SINGAPORE: Beleaguered water treatment firm Hyflux on Friday (Nov 2) said it has made a court application to seek "super priority" status for rescue financing from its Indonesian investors.
The application to the Singapore High Court was done on Thursday, it announced in a filing to the Singapore Exchange on Friday night.
Hyflux, which is undergoing a court-supervised debt restructuring, said on Oct 18 that it has secured a proposed investment of S$530 million from a consortium made up by Indonesia's Salim Group and Medco Group – a potential lifeline for the embattled firm if it obtains the approval of creditors and local authorities.
On top of that, the consortium will provide a S$30 million debtor-in-possession (DIP) loan ahead of the proposed equity investment to help Hyflux meet its working capital requirements.
Pursuant to the terms of the DIP loan agreement, Hyflux said in the latest SGX filing that it has made an application to the court under Section 211E(1) of the Companies Act for this loan to be secured by “way of first priority fixed charges” over certain properties of the company.
These include all of the company’s ordinary shares in HyfluxShop Holdings, all of its 6 per cent cumulative non-convertible non-voting perpetual preference shares in the capital of HyfluxShop Holdings, alongside all of its shares in two wholly-owned subsidiaries Spring China Utility and NewSpring Utility.
Under Section 211E, the court can grant rescue-capital providers “super priority”, or seniority claims, on a company's assets over existing creditors.
Further details on this application will be provided when the court has given its directions, Hyflux said.
Seen as one of Singapore’s most successful business stories, the water treatment firm made the unexpected move on May 22 to apply for a court-supervised process to reorganise its business and liabilities, citing "prolonged weakness" in the local power market for its cash woes.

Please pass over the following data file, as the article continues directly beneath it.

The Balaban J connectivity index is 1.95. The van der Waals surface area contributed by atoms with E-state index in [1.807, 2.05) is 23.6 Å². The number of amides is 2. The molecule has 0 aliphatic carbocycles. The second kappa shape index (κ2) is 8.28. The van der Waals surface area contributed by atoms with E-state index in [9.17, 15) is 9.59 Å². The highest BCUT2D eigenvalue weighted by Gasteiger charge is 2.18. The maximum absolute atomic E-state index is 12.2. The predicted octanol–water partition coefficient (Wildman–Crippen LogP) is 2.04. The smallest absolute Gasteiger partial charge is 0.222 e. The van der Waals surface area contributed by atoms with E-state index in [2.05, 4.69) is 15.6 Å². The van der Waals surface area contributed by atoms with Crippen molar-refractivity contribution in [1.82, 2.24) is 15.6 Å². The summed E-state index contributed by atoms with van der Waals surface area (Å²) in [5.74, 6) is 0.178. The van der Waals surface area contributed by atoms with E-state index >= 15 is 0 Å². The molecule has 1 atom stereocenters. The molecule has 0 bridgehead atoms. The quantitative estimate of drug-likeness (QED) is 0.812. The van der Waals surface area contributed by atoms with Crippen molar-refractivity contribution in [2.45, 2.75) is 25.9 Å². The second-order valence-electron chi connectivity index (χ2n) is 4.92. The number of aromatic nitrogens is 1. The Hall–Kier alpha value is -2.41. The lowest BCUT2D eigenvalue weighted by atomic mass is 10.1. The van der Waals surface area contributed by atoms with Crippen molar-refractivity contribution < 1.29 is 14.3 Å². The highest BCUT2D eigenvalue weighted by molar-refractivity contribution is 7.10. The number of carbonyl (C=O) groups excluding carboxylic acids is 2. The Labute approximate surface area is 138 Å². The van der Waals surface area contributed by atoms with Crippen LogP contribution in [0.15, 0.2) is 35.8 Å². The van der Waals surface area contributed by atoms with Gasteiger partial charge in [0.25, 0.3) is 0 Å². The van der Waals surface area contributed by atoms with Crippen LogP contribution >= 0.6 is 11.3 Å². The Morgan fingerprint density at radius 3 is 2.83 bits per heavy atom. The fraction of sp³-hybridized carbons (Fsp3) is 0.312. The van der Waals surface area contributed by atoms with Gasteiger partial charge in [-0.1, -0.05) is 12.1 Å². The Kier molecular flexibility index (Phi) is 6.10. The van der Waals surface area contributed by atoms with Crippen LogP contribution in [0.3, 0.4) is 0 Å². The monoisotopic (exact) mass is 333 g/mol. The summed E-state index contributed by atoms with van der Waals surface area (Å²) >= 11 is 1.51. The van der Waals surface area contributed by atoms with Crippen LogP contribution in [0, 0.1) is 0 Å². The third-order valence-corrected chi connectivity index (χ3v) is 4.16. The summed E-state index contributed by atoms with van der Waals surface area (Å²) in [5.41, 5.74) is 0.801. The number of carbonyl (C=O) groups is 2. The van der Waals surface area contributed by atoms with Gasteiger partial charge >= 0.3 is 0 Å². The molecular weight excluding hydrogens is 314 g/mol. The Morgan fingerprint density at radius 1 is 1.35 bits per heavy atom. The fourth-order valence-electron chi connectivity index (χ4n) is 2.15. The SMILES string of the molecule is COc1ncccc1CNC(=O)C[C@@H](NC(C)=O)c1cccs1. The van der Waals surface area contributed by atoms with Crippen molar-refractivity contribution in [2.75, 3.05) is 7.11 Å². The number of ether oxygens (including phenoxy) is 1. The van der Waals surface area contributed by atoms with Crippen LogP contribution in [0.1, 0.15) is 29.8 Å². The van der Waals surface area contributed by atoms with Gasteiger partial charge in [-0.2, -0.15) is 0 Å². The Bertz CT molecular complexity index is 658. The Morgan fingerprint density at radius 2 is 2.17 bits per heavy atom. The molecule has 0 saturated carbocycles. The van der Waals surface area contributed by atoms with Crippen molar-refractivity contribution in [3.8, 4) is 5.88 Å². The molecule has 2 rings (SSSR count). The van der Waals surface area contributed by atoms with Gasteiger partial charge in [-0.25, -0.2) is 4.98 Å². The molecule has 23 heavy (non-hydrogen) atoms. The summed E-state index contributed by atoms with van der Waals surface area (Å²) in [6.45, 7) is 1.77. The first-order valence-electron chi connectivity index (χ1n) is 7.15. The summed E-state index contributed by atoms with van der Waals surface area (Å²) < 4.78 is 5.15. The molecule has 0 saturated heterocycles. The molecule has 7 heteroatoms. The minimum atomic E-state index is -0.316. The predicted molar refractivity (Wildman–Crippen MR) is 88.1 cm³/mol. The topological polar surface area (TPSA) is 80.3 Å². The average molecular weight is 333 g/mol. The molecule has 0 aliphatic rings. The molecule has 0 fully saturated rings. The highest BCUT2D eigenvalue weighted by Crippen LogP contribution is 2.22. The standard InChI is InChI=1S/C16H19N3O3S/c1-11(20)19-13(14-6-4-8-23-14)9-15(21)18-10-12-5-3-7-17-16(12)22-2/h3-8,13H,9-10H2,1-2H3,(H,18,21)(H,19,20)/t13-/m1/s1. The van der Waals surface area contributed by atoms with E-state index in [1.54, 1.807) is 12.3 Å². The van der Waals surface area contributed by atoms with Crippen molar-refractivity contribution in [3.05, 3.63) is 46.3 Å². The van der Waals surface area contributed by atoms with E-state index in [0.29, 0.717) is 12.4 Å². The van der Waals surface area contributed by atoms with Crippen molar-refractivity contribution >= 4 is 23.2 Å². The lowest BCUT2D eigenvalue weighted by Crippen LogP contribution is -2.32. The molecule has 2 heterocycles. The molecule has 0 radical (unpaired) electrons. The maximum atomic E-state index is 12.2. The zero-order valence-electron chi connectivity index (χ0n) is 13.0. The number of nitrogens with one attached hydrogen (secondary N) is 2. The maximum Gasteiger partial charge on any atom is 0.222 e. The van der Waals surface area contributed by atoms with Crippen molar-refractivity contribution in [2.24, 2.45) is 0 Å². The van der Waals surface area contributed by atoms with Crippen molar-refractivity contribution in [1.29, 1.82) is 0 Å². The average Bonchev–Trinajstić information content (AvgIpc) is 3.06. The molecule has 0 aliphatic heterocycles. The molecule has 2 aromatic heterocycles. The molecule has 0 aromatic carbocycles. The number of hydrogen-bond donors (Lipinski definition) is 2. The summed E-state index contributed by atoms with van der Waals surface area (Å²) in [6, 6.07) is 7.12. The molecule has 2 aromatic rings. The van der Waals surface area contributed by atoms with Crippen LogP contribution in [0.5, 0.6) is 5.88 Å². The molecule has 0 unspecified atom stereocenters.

After obtaining a six-month moratorium from the High Court in June, it actively sought new financing with strategic investors.
The company was also on the lookout for buyers for its Tuaspring Integrated Water and Power Plant, which analysts said was key to trimming Hyflux's "humongous" debt load.
Of its S$2.95 billion of liabilities, S$265 million is owed to medium-term note holders and another S$900 million to investors of perpetual securities and preference shares. The latter is a big group of 34,000 people, with many of them being retail investors.
With the moratorium set to expire on Dec 18, the company's legal advisors from WongPartnership told the Singapore court on Wednesday that Hyflux intends to seek an extension of the debt reprieve until April.
In a separate SGX filing late that day, Hyflux elaborated that it may do so “at the appropriate juncture” before the proposal of a scheme of arrangement to its creditors.
As for its Tuaspring plant, WongPartnership lawyers said the company will continue negotiations with its largest secured lender, Maybank.